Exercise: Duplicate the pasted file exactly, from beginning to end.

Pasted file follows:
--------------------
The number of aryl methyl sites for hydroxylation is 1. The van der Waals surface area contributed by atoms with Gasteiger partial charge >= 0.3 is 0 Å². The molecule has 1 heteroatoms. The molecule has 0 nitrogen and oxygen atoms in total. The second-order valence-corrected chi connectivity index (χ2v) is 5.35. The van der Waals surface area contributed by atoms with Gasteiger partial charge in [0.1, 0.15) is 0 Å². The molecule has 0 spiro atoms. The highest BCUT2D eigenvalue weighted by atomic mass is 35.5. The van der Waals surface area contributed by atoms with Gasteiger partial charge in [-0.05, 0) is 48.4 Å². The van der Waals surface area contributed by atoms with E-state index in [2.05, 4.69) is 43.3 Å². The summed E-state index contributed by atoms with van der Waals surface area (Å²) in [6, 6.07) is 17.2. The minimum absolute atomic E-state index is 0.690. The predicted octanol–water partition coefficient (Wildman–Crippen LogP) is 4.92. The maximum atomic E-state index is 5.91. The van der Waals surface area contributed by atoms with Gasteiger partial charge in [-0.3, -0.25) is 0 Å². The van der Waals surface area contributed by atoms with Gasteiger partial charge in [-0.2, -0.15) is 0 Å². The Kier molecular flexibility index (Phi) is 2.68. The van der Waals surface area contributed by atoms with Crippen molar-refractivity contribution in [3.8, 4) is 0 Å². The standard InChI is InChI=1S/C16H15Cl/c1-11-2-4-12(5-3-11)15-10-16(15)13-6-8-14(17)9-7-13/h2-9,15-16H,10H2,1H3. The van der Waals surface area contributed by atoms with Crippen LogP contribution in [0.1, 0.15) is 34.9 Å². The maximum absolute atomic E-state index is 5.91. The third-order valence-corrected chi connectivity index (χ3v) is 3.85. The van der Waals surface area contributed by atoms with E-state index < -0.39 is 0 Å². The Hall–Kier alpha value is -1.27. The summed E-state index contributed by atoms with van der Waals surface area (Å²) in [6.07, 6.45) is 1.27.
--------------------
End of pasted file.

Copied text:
The number of aryl methyl sites for hydroxylation is 1. The van der Waals surface area contributed by atoms with Gasteiger partial charge >= 0.3 is 0 Å². The molecule has 1 heteroatoms. The molecule has 0 nitrogen and oxygen atoms in total. The second-order valence-corrected chi connectivity index (χ2v) is 5.35. The van der Waals surface area contributed by atoms with Gasteiger partial charge in [0.1, 0.15) is 0 Å². The molecule has 0 spiro atoms. The highest BCUT2D eigenvalue weighted by atomic mass is 35.5. The van der Waals surface area contributed by atoms with Gasteiger partial charge in [-0.05, 0) is 48.4 Å². The van der Waals surface area contributed by atoms with E-state index in [2.05, 4.69) is 43.3 Å². The summed E-state index contributed by atoms with van der Waals surface area (Å²) in [6, 6.07) is 17.2. The minimum absolute atomic E-state index is 0.690. The predicted octanol–water partition coefficient (Wildman–Crippen LogP) is 4.92. The maximum atomic E-state index is 5.91. The van der Waals surface area contributed by atoms with Gasteiger partial charge in [-0.3, -0.25) is 0 Å². The van der Waals surface area contributed by atoms with Gasteiger partial charge in [-0.2, -0.15) is 0 Å². The Kier molecular flexibility index (Phi) is 2.68. The van der Waals surface area contributed by atoms with Crippen molar-refractivity contribution in [3.8, 4) is 0 Å². The standard InChI is InChI=1S/C16H15Cl/c1-11-2-4-12(5-3-11)15-10-16(15)13-6-8-14(17)9-7-13/h2-9,15-16H,10H2,1H3. The van der Waals surface area contributed by atoms with Crippen LogP contribution in [0.1, 0.15) is 34.9 Å². The maximum absolute atomic E-state index is 5.91. The third-order valence-corrected chi connectivity index (χ3v) is 3.85. The van der Waals surface area contributed by atoms with E-state index < -0.39 is 0 Å². The Hall–Kier alpha value is -1.27. The summed E-state index contributed by atoms with van der Waals surface area (Å²) in [6.07, 6.45) is 1.27.